Ex Machina – it is probably unfair to suggest that this film is essentially a two-hour episode of Black Mirror, but that was what stuck in my mind as I watched. And that is not necessarily a slight. Ex Machina – about a reclusive genius (Oscar Isaac) and one of his employees (Domhnall Gleeson) performing a Turing Test on an artificially-intelligent creation (Alicia Vikander). What makes this picture more than a particularly clever potboiler, though, are the performances. Ex Machina functions as a three-handed acting standoff, and it’s a testament to Alex Garland’s script and direction that no one seems to press too hard for advantage. Vikander and Gleeson’s interrogation scenes are taut, hushed and crisp. Isaac runs away with the picture, though, turning his Steve Jobs/Mark Zuckerberg/Howard Hughes amalgam into a seductive, messy tyrant, sometimes abusive but often just goofy. The sound and production design and visual effects evoke an unsettlingly sterile laboratory prison. If the end is a little disappointing, attribute that to massive expectations of the crackerjack script.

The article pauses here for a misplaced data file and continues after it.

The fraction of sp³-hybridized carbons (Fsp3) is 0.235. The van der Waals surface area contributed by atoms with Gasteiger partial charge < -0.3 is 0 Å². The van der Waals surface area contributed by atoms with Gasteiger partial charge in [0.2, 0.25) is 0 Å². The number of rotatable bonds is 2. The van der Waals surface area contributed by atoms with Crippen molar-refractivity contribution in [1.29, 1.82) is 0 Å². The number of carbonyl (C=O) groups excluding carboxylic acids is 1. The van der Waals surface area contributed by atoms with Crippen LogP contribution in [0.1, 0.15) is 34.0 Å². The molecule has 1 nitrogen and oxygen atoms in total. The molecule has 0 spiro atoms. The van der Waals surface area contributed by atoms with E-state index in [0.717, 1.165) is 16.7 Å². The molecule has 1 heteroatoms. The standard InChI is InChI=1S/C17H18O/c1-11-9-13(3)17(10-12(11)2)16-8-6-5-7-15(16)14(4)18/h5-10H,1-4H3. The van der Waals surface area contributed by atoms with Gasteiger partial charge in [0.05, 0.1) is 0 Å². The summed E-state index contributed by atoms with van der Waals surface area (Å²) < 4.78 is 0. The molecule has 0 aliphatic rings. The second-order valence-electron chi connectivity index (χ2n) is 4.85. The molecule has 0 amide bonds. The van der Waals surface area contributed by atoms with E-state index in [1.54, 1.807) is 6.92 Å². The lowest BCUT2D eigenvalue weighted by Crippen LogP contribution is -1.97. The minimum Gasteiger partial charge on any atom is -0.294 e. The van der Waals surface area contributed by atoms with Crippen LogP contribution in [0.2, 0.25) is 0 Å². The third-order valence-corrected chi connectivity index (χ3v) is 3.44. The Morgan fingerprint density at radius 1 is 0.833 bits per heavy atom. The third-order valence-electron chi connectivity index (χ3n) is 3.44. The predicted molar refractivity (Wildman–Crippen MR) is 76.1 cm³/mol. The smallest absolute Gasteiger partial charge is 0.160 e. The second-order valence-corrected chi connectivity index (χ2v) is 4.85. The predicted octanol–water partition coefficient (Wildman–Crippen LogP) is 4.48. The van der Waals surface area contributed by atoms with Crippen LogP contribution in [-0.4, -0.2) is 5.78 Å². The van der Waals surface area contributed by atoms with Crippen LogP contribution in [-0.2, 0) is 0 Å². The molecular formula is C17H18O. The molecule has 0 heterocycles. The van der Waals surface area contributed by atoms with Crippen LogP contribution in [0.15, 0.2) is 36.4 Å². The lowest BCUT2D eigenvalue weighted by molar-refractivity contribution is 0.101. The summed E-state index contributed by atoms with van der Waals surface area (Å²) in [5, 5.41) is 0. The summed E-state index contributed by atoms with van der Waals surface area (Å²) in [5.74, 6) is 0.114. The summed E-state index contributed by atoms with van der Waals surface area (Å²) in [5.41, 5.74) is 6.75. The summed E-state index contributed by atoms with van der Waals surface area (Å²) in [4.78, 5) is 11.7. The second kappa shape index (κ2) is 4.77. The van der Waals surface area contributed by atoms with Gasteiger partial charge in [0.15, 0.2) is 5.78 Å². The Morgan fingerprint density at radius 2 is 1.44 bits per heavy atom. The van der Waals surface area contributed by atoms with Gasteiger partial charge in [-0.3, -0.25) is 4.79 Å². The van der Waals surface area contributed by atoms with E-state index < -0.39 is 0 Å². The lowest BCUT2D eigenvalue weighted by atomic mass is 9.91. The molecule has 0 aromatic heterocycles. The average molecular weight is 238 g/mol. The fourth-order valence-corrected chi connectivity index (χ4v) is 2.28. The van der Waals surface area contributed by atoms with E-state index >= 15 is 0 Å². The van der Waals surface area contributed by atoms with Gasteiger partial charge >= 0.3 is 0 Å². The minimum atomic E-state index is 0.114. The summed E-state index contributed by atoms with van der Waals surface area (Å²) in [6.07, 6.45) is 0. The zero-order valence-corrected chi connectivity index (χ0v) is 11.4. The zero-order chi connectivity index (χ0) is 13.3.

The Hateful Eight – Quentin Tarantino’s bleakest film, weighed down by its immense scope and ambition. The story is simple: two bounty hunters (Kurt Russell and Samuel L. Jackson) and their captive (Jennifer Jason Leigh) become stranded in a Wyoming cabin in during a blizzard. There, they find themselves in the company of a group of untrustworthy characters. But The Hateful Eight engages with race and nationalism through the prism of the Civil War. Characters wrestle with their roles in the war and whether they have a place in America in the Reconstruction era. Leigh’s is the standout performance, a creature of true repugnance. Walton Goggins almost matches her as a Confederate nationalist that becomes oddly sympathetic as the blood starts spraying. Jackson and Russell are more measured, both characters getting short shrift from Tarantino’s bloated script. The Hateful Eight, while always beautiful and often thought-provoking, is torpedoed by the director’s worst impulses, particularly a propensity toward violent misogyny. It all culminates in an ending that’s so cruelly glib, it instantly raised my hackles. (Read the full review)